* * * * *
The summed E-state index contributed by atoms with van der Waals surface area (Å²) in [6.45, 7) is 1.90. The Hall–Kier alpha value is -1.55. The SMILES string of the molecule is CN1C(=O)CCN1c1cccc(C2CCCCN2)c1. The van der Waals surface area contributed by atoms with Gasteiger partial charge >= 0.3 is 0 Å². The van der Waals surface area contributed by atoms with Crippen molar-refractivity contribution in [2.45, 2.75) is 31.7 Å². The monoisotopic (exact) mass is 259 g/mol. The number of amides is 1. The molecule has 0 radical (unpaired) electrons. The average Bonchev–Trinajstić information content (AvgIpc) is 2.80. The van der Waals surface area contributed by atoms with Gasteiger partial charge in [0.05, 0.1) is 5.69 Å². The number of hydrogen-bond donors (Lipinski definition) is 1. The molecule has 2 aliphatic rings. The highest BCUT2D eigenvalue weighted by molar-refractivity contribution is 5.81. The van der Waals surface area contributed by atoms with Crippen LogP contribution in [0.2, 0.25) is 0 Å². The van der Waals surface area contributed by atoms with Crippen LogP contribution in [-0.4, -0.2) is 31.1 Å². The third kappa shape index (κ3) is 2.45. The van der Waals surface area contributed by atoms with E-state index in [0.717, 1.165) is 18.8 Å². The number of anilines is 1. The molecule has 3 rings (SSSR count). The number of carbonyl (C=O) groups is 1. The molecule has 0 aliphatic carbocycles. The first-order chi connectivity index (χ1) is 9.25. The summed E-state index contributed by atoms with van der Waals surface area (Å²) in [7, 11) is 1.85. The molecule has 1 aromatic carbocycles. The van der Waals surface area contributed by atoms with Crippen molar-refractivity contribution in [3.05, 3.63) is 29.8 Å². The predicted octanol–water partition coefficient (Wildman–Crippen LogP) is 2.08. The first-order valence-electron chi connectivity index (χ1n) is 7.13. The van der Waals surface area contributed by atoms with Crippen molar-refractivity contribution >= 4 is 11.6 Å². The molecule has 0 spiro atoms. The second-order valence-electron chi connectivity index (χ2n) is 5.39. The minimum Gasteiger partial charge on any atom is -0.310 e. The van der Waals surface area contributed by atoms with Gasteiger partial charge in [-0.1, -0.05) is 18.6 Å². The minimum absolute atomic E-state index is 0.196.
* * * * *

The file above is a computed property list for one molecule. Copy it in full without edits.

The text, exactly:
The summed E-state index contributed by atoms with van der Waals surface area (Å²) in [6.45, 7) is 1.90. The Hall–Kier alpha value is -1.55. The SMILES string of the molecule is CN1C(=O)CCN1c1cccc(C2CCCCN2)c1. The van der Waals surface area contributed by atoms with Gasteiger partial charge >= 0.3 is 0 Å². The van der Waals surface area contributed by atoms with Crippen molar-refractivity contribution in [2.45, 2.75) is 31.7 Å². The monoisotopic (exact) mass is 259 g/mol. The number of amides is 1. The molecule has 0 radical (unpaired) electrons. The average Bonchev–Trinajstić information content (AvgIpc) is 2.80. The van der Waals surface area contributed by atoms with Gasteiger partial charge in [0.05, 0.1) is 5.69 Å². The number of hydrogen-bond donors (Lipinski definition) is 1. The molecule has 2 aliphatic rings. The highest BCUT2D eigenvalue weighted by molar-refractivity contribution is 5.81. The van der Waals surface area contributed by atoms with Crippen LogP contribution in [0.2, 0.25) is 0 Å². The van der Waals surface area contributed by atoms with Crippen LogP contribution in [-0.4, -0.2) is 31.1 Å². The third kappa shape index (κ3) is 2.45. The van der Waals surface area contributed by atoms with E-state index in [0.717, 1.165) is 18.8 Å². The number of anilines is 1. The molecule has 3 rings (SSSR count). The number of carbonyl (C=O) groups is 1. The molecule has 0 aliphatic carbocycles. The first-order chi connectivity index (χ1) is 9.25. The summed E-state index contributed by atoms with van der Waals surface area (Å²) in [7, 11) is 1.85. The molecule has 1 aromatic carbocycles. The van der Waals surface area contributed by atoms with Crippen molar-refractivity contribution in [3.05, 3.63) is 29.8 Å². The predicted octanol–water partition coefficient (Wildman–Crippen LogP) is 2.08. The first-order valence-electron chi connectivity index (χ1n) is 7.13. The van der Waals surface area contributed by atoms with Crippen molar-refractivity contribution >= 4 is 11.6 Å². The molecule has 0 spiro atoms. The second-order valence-electron chi connectivity index (χ2n) is 5.39. The minimum Gasteiger partial charge on any atom is -0.310 e. The van der Waals surface area contributed by atoms with Gasteiger partial charge in [-0.1, -0.05) is 18.6 Å². The minimum absolute atomic E-state index is 0.196.